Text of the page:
After eating mushrooms, one is advised above all to drink some good wine. I personally advise you to think some holy and good thoughts after a ball. These will counterbalance the bad impressions you may have received there.

What are some such holy and good thoughts? While I was dancing, some people were burning in Hell for sins committed at dances or occasioned by their dancing. While I was dancing, monks, nuns and other fervent Christians were chanting God's praise and contemplating His beauty, thus using their time far more profitably than I was. While I was dancing, many souls departed from this world in great anguish; thousands were suffering dreadful pains in hospitals... While I was dancing; the time of my earthly life was hurrying by and death was approaching nearer. See how he mocks and invites me to his dance! In that dance I shall take but one step from this life to the next.”


Dancing can easily become a dangerous pastime; however, young people will most likely still seek to partake in some type of dancing.  Therefore, let us show them how to dance in ways that are respectful, so that they will stay far away from bad kinds of dancing.  For those who would like additional guidance, here is a list ways in which we can know whether a certain type of dancing is good or bad:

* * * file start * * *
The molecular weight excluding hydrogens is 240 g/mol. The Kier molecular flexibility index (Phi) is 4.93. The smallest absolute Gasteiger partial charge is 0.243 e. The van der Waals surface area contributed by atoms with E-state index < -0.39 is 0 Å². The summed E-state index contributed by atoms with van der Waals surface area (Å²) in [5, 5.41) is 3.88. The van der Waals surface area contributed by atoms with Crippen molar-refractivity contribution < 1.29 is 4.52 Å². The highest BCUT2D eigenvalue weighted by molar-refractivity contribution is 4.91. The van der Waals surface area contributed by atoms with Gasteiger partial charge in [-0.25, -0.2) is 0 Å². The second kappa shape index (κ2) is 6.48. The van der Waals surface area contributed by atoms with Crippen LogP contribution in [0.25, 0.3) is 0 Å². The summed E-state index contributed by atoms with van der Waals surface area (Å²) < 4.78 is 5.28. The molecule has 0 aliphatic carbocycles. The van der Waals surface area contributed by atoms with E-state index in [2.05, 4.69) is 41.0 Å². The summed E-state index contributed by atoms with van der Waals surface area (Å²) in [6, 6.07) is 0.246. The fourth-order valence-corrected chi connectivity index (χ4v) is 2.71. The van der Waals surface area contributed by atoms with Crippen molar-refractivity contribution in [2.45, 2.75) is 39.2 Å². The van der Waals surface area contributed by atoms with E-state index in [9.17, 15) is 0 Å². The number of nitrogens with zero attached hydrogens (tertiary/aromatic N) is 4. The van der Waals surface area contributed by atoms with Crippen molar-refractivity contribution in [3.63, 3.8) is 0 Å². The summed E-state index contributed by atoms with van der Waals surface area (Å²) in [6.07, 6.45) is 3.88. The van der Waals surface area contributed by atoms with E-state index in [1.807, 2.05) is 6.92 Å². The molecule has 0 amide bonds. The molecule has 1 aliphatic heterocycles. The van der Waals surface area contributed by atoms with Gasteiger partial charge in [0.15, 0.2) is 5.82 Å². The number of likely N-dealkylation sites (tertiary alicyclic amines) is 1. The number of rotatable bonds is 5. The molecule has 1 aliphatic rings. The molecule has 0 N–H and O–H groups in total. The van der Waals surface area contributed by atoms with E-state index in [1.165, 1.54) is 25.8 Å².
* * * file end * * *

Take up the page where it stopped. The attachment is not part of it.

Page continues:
1 – We should always dress appropriately for dancing.  We should wear that which is modest, and not be vain and spend an abundance of time preparing our appearances.  One should not wear clothes that does not cover oneself properly, which is tight, transparent or skin colored.  If a certain type of dance requires one to dress immodestly, it should be avoided.

2 – We should always be conscious about personal space.  Any dancing which requires us to be too intimate with another person can easily become a near occasion of sin against the virtue of purity.

3 – We should only go to dances which have a respectful and appropriate setting.  Late night parties with dancing in a private setting or bar, having only young people and no parents, is often very dangerous.  Instead, consider going to dances which take place during the afternoon or early evening, and which take place in a highly-respected public setting.  Also, consider having a family member or close friend go with you.

4. – We should avoid all dancing which requires improper movements of the body.   One also ought to refrain from that which requires a person to move indecently or makes one’s clothing fly improperly into the air.  For participating in these kinds of frolics can easily become sins of sight for our neighbor.

If we follow these guidelines, are respectful of our neighbor, and try act always for greater honor and glory of God, dancing can easily become a means of edification rather than a dangerous occasion of sin.  So, let us keep them ever-present in our minds before dances and while we are at them.  Finally, let us pray to God that we may be pure and chaste at all times while attending such festivities, and that we may never be the cause of sin for another person.